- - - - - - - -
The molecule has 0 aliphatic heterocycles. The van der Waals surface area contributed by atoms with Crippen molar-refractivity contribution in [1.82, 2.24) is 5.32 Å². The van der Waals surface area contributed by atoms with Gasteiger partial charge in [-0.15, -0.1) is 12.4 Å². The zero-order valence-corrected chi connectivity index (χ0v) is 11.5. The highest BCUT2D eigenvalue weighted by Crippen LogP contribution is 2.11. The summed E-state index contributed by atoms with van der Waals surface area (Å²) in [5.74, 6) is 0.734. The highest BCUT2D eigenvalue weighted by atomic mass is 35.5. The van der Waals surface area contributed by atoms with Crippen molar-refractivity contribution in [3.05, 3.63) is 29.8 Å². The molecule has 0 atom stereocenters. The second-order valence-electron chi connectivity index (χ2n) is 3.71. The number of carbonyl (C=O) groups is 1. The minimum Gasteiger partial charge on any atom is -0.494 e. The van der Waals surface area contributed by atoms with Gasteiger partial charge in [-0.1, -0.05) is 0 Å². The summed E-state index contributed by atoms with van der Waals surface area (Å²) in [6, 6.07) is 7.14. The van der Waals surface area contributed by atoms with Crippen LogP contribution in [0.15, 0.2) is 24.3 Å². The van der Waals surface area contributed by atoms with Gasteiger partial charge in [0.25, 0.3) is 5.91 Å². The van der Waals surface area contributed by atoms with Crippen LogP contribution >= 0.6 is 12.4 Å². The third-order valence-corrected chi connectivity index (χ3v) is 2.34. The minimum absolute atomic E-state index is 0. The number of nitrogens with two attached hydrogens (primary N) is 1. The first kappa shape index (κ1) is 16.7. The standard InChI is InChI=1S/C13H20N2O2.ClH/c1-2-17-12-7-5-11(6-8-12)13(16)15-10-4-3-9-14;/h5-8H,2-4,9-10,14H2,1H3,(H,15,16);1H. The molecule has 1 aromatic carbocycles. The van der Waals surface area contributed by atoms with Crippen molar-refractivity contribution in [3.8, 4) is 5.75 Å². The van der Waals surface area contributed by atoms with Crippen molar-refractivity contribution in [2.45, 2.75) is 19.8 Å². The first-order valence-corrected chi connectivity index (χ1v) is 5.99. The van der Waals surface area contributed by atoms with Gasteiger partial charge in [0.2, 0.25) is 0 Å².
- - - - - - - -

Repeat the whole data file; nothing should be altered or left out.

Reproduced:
The molecule has 0 aliphatic heterocycles. The van der Waals surface area contributed by atoms with Crippen molar-refractivity contribution in [1.82, 2.24) is 5.32 Å². The van der Waals surface area contributed by atoms with Gasteiger partial charge in [-0.15, -0.1) is 12.4 Å². The zero-order valence-corrected chi connectivity index (χ0v) is 11.5. The highest BCUT2D eigenvalue weighted by Crippen LogP contribution is 2.11. The summed E-state index contributed by atoms with van der Waals surface area (Å²) in [5.74, 6) is 0.734. The highest BCUT2D eigenvalue weighted by atomic mass is 35.5. The van der Waals surface area contributed by atoms with Crippen molar-refractivity contribution in [3.05, 3.63) is 29.8 Å². The molecule has 0 atom stereocenters. The second-order valence-electron chi connectivity index (χ2n) is 3.71. The number of carbonyl (C=O) groups is 1. The minimum Gasteiger partial charge on any atom is -0.494 e. The van der Waals surface area contributed by atoms with Gasteiger partial charge in [-0.1, -0.05) is 0 Å². The summed E-state index contributed by atoms with van der Waals surface area (Å²) in [6, 6.07) is 7.14. The van der Waals surface area contributed by atoms with Crippen LogP contribution in [0.15, 0.2) is 24.3 Å². The van der Waals surface area contributed by atoms with Gasteiger partial charge in [0.25, 0.3) is 5.91 Å². The van der Waals surface area contributed by atoms with Crippen LogP contribution >= 0.6 is 12.4 Å². The third-order valence-corrected chi connectivity index (χ3v) is 2.34. The minimum absolute atomic E-state index is 0. The number of nitrogens with two attached hydrogens (primary N) is 1. The first kappa shape index (κ1) is 16.7. The standard InChI is InChI=1S/C13H20N2O2.ClH/c1-2-17-12-7-5-11(6-8-12)13(16)15-10-4-3-9-14;/h5-8H,2-4,9-10,14H2,1H3,(H,15,16);1H. The molecule has 1 aromatic carbocycles. The van der Waals surface area contributed by atoms with Crippen molar-refractivity contribution in [3.8, 4) is 5.75 Å². The van der Waals surface area contributed by atoms with Crippen molar-refractivity contribution in [2.45, 2.75) is 19.8 Å². The first-order valence-corrected chi connectivity index (χ1v) is 5.99. The van der Waals surface area contributed by atoms with Gasteiger partial charge in [0.2, 0.25) is 0 Å².